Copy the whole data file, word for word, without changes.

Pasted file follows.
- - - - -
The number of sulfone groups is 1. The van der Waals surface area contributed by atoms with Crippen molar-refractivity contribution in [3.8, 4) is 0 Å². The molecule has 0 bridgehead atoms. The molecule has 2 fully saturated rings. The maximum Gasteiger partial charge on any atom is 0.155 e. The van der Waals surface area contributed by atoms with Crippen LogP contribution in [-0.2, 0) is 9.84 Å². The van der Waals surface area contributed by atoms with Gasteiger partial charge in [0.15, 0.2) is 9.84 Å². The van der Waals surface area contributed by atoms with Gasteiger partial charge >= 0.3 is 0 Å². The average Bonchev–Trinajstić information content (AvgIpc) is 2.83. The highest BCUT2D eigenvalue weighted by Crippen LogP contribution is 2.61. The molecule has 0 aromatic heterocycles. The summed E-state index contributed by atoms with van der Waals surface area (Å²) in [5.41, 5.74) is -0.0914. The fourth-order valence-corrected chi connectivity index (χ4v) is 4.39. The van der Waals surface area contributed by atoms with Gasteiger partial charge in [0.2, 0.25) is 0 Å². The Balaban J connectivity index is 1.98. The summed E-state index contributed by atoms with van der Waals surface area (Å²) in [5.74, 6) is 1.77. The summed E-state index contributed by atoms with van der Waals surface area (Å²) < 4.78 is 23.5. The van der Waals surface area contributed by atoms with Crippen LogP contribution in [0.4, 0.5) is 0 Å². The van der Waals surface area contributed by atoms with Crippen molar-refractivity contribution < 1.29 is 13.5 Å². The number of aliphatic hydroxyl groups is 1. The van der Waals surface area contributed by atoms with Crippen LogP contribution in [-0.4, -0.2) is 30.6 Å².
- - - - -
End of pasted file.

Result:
The number of sulfone groups is 1. The van der Waals surface area contributed by atoms with Crippen molar-refractivity contribution in [3.8, 4) is 0 Å². The molecule has 0 bridgehead atoms. The molecule has 2 fully saturated rings. The maximum Gasteiger partial charge on any atom is 0.155 e. The van der Waals surface area contributed by atoms with Crippen LogP contribution in [-0.2, 0) is 9.84 Å². The van der Waals surface area contributed by atoms with Gasteiger partial charge in [0.15, 0.2) is 9.84 Å². The van der Waals surface area contributed by atoms with Gasteiger partial charge >= 0.3 is 0 Å². The average Bonchev–Trinajstić information content (AvgIpc) is 2.83. The highest BCUT2D eigenvalue weighted by Crippen LogP contribution is 2.61. The molecule has 0 aromatic heterocycles. The summed E-state index contributed by atoms with van der Waals surface area (Å²) in [5.41, 5.74) is -0.0914. The fourth-order valence-corrected chi connectivity index (χ4v) is 4.39. The van der Waals surface area contributed by atoms with Gasteiger partial charge in [0.2, 0.25) is 0 Å². The Balaban J connectivity index is 1.98. The summed E-state index contributed by atoms with van der Waals surface area (Å²) in [5.74, 6) is 1.77. The summed E-state index contributed by atoms with van der Waals surface area (Å²) < 4.78 is 23.5. The van der Waals surface area contributed by atoms with Crippen LogP contribution in [0.4, 0.5) is 0 Å². The van der Waals surface area contributed by atoms with Crippen molar-refractivity contribution < 1.29 is 13.5 Å². The number of aliphatic hydroxyl groups is 1. The van der Waals surface area contributed by atoms with Crippen LogP contribution in [-0.4, -0.2) is 30.6 Å².